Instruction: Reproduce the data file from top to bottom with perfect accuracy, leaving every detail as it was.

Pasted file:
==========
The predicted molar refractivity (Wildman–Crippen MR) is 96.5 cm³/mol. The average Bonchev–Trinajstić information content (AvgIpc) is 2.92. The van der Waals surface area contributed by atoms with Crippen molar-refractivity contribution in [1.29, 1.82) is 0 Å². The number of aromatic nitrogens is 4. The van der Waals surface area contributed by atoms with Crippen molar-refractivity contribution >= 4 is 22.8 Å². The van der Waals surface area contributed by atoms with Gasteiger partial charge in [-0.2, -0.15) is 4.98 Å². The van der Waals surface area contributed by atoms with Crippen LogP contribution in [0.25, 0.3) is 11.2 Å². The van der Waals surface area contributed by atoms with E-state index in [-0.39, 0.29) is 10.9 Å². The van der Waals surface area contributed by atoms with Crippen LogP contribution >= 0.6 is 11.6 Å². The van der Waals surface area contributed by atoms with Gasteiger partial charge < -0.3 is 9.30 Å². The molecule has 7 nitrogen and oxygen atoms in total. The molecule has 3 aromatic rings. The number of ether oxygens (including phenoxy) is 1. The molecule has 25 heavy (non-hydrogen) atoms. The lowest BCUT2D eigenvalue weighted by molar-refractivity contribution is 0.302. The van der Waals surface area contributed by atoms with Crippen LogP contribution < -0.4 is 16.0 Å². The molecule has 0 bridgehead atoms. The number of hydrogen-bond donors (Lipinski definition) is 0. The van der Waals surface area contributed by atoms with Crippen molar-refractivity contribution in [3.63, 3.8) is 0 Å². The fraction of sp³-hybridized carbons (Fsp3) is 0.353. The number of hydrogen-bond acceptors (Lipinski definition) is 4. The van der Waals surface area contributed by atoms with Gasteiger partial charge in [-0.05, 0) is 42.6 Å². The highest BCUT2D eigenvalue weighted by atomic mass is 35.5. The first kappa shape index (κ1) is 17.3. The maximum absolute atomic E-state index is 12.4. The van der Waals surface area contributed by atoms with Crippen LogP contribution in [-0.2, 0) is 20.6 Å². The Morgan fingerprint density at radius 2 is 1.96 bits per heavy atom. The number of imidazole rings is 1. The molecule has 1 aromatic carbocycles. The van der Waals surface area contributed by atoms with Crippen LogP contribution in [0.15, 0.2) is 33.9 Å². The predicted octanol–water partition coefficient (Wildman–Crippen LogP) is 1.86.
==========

The predicted molar refractivity (Wildman–Crippen MR) is 96.5 cm³/mol. The average Bonchev–Trinajstić information content (AvgIpc) is 2.92. The van der Waals surface area contributed by atoms with Crippen molar-refractivity contribution in [1.29, 1.82) is 0 Å². The number of aromatic nitrogens is 4. The van der Waals surface area contributed by atoms with Crippen molar-refractivity contribution >= 4 is 22.8 Å². The van der Waals surface area contributed by atoms with Gasteiger partial charge in [-0.2, -0.15) is 4.98 Å². The van der Waals surface area contributed by atoms with Crippen LogP contribution in [0.25, 0.3) is 11.2 Å². The van der Waals surface area contributed by atoms with E-state index in [-0.39, 0.29) is 10.9 Å². The van der Waals surface area contributed by atoms with Crippen LogP contribution >= 0.6 is 11.6 Å². The van der Waals surface area contributed by atoms with Gasteiger partial charge < -0.3 is 9.30 Å². The molecule has 7 nitrogen and oxygen atoms in total. The molecule has 3 aromatic rings. The number of ether oxygens (including phenoxy) is 1. The molecule has 25 heavy (non-hydrogen) atoms. The lowest BCUT2D eigenvalue weighted by molar-refractivity contribution is 0.302. The van der Waals surface area contributed by atoms with Crippen LogP contribution < -0.4 is 16.0 Å². The molecule has 0 bridgehead atoms. The number of hydrogen-bond donors (Lipinski definition) is 0. The van der Waals surface area contributed by atoms with Crippen molar-refractivity contribution in [3.63, 3.8) is 0 Å². The fraction of sp³-hybridized carbons (Fsp3) is 0.353. The number of hydrogen-bond acceptors (Lipinski definition) is 4. The van der Waals surface area contributed by atoms with Gasteiger partial charge in [-0.05, 0) is 42.6 Å². The highest BCUT2D eigenvalue weighted by atomic mass is 35.5. The first kappa shape index (κ1) is 17.3. The maximum absolute atomic E-state index is 12.4. The van der Waals surface area contributed by atoms with Crippen LogP contribution in [-0.2, 0) is 20.6 Å². The Morgan fingerprint density at radius 2 is 1.96 bits per heavy atom. The number of imidazole rings is 1. The molecule has 1 aromatic carbocycles. The van der Waals surface area contributed by atoms with Crippen LogP contribution in [0.15, 0.2) is 33.9 Å². The predicted octanol–water partition coefficient (Wildman–Crippen LogP) is 1.86.